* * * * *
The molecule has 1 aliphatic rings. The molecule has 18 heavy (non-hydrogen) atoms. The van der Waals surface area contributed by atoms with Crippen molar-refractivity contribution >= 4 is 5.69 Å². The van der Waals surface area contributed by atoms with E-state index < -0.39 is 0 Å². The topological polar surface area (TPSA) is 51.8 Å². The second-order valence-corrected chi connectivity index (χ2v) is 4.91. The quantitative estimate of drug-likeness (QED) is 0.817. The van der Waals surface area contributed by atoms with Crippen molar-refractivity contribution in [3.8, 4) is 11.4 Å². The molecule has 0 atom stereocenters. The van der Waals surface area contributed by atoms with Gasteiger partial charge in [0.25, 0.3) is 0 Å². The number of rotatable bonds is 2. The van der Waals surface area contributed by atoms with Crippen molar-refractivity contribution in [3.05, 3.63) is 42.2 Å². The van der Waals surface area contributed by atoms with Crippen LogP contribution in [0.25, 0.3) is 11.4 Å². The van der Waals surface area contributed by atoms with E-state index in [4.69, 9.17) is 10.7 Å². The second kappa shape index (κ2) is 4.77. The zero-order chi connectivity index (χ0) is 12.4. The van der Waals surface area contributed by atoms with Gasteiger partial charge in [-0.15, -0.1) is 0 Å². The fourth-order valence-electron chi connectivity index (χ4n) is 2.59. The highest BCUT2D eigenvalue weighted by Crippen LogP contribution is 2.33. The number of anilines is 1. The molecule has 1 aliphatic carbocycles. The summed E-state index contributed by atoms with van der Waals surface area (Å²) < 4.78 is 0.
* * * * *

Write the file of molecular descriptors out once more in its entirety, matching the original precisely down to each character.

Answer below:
The molecule has 1 aliphatic rings. The molecule has 18 heavy (non-hydrogen) atoms. The van der Waals surface area contributed by atoms with Crippen molar-refractivity contribution >= 4 is 5.69 Å². The van der Waals surface area contributed by atoms with E-state index < -0.39 is 0 Å². The topological polar surface area (TPSA) is 51.8 Å². The second-order valence-corrected chi connectivity index (χ2v) is 4.91. The quantitative estimate of drug-likeness (QED) is 0.817. The van der Waals surface area contributed by atoms with Crippen molar-refractivity contribution in [3.8, 4) is 11.4 Å². The molecule has 0 atom stereocenters. The van der Waals surface area contributed by atoms with Gasteiger partial charge in [0.25, 0.3) is 0 Å². The number of rotatable bonds is 2. The van der Waals surface area contributed by atoms with Crippen molar-refractivity contribution in [3.05, 3.63) is 42.2 Å². The van der Waals surface area contributed by atoms with Crippen LogP contribution in [0.25, 0.3) is 11.4 Å². The van der Waals surface area contributed by atoms with E-state index in [4.69, 9.17) is 10.7 Å². The second kappa shape index (κ2) is 4.77. The zero-order chi connectivity index (χ0) is 12.4. The van der Waals surface area contributed by atoms with Gasteiger partial charge in [-0.15, -0.1) is 0 Å². The fourth-order valence-electron chi connectivity index (χ4n) is 2.59. The highest BCUT2D eigenvalue weighted by Crippen LogP contribution is 2.33. The number of anilines is 1. The molecule has 1 aliphatic carbocycles. The summed E-state index contributed by atoms with van der Waals surface area (Å²) < 4.78 is 0.